Do you ever feel like your attention span is getting shorter? It’s not just your imagination. New research has revealed that human beings are, indeed, flakier than ever before! In fact, the average human attention span has shrunk by nearly a quarter in just 15 years from 12 to 8 seconds. We’re now lagging behind the goldfish in terms of being able to focus on a task or object. And it is true that there are more demands for our attention than ever before.
It’s by design that the popular TEDx talks are kept to an 18-minute time frame. They know that we’re likely to stay engaged through the whole presentation. Now, whether or not this has anything to do with our shrinking attention span, the pace we run at combined with the constant barrage of information coming at us, suggests that we’ve developed a preference for, and come to expect, shorter, faster messages.
As we think about how our constant distractions and shorter attention spans are affecting the corporate environment, we first need to look at what’s going on within our workplaces. Firstly, it’s not only teenagers and millennials who are addicted to smartphones and social media alerts. This spans all generations. Secondly, our workplace technology has vastly changed.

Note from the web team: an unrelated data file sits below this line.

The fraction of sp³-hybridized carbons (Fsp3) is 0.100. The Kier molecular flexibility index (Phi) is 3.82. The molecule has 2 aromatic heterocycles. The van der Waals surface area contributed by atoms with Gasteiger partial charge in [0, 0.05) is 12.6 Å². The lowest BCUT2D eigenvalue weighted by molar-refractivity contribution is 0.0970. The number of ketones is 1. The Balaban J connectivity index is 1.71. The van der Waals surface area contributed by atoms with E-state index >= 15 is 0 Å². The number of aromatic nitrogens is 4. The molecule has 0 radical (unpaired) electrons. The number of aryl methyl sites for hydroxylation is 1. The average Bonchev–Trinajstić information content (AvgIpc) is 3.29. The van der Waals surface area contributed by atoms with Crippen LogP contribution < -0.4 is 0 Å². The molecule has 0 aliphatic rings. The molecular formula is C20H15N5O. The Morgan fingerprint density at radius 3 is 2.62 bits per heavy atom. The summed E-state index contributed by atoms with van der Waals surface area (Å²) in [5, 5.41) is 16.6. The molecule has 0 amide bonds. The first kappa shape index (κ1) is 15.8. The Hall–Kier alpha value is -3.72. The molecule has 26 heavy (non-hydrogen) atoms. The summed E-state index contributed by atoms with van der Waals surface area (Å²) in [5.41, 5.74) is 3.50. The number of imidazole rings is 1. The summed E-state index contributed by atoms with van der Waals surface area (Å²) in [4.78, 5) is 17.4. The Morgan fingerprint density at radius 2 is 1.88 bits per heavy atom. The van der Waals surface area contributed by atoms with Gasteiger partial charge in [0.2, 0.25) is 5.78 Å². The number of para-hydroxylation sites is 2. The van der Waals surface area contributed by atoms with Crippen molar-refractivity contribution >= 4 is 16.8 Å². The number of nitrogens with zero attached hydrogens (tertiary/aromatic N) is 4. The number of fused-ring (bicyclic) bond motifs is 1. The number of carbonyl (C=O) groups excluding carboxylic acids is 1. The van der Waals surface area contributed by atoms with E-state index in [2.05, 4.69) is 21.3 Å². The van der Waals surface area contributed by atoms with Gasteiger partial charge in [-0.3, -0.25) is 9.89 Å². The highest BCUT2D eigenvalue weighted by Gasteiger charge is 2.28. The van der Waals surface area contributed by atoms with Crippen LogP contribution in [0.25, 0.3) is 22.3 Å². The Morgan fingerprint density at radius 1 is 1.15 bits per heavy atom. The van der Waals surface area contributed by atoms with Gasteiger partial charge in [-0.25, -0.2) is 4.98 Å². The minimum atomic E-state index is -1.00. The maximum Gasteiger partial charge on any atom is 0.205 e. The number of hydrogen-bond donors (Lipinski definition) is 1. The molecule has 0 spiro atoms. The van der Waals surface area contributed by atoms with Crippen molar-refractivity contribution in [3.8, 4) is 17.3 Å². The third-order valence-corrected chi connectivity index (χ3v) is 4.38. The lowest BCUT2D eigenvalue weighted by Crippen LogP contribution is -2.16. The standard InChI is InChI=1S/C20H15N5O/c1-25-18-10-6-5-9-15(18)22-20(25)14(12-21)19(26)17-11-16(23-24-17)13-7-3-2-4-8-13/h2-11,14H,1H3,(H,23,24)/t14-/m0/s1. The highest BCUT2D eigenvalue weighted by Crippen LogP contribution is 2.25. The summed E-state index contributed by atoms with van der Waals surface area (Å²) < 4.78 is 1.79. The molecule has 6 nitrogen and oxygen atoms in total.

On work laptops employees juggle email messages, instant messaging and group messaging, while checking their smartphones for social media updates and personal emails. What’s more is that employee days are still filled with meetings and demanding deadlines, and yes, the actual phone still rings.
When it comes to corporate learning, it’s no wonder that once an employee gets to a classroom or sits down to an e-learning platform they quickly lose focus if the course is too long or the material too dense and drawn out. They’re used to being distracted, and they’ve come to anticipate an interruption. When it doesn’t come, their mind begins to wander away. What happens is that they don’t effectively learn and retain the material. Necessary learning is lost, time and money are wasted, and both trainer and employee are feeling frustrated.
One of the advantages of a shorter attention span is that people have become used to learning things in a very short amount of time - meaning that they can focus on something being taught quickly and absorb it immediately. The key here being that the subject needs to be taught quickly and get to the point right away.
Critical training elements can be conveyed in smaller doses, also known as microlearning, and can be accessed anywhere, anytime via laptop, tablet, and mobile devices. Microlearning includes familiar things like blogs, games, quizzes, podcasts, simulations and videos. Not only is this e-learning format more convenient, it gives employees more control over their time and their learning experience.
Microlearning is a win-win for both employer and employee. It can be developed quickly and at a lower cost than a more traditional training. It can also be accessed outside of critical business hours, another benefit for both employee and manager.
Whether or not our attention spans are shrinking, the plea for our attention is real. To help your employees access critical learning while balancing the other demands on their time, we can meet them where they are by designing a more efficient and convenient microlearning trainings.